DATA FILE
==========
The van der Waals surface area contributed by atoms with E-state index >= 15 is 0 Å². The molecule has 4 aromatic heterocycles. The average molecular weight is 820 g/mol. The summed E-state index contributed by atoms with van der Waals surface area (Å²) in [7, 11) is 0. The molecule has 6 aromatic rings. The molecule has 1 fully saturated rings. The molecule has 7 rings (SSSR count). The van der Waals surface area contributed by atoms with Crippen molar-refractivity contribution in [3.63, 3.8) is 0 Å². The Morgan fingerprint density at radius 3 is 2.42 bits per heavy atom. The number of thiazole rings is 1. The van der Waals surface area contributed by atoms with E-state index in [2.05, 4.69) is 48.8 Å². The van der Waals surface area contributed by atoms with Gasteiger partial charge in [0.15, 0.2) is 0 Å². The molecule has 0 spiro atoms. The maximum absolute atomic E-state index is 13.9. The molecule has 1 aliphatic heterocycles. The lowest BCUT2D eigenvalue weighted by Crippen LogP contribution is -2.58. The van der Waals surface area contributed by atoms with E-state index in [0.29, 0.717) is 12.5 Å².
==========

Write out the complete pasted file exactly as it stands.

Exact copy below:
The van der Waals surface area contributed by atoms with E-state index >= 15 is 0 Å². The molecule has 4 aromatic heterocycles. The average molecular weight is 820 g/mol. The summed E-state index contributed by atoms with van der Waals surface area (Å²) in [7, 11) is 0. The molecule has 6 aromatic rings. The molecule has 1 fully saturated rings. The molecule has 7 rings (SSSR count). The van der Waals surface area contributed by atoms with Crippen molar-refractivity contribution in [3.63, 3.8) is 0 Å². The Morgan fingerprint density at radius 3 is 2.42 bits per heavy atom. The number of thiazole rings is 1. The van der Waals surface area contributed by atoms with E-state index in [2.05, 4.69) is 48.8 Å². The van der Waals surface area contributed by atoms with Gasteiger partial charge in [0.15, 0.2) is 0 Å². The molecule has 0 spiro atoms. The maximum absolute atomic E-state index is 13.9. The molecule has 1 aliphatic heterocycles. The lowest BCUT2D eigenvalue weighted by Crippen LogP contribution is -2.58. The van der Waals surface area contributed by atoms with E-state index in [0.29, 0.717) is 12.5 Å².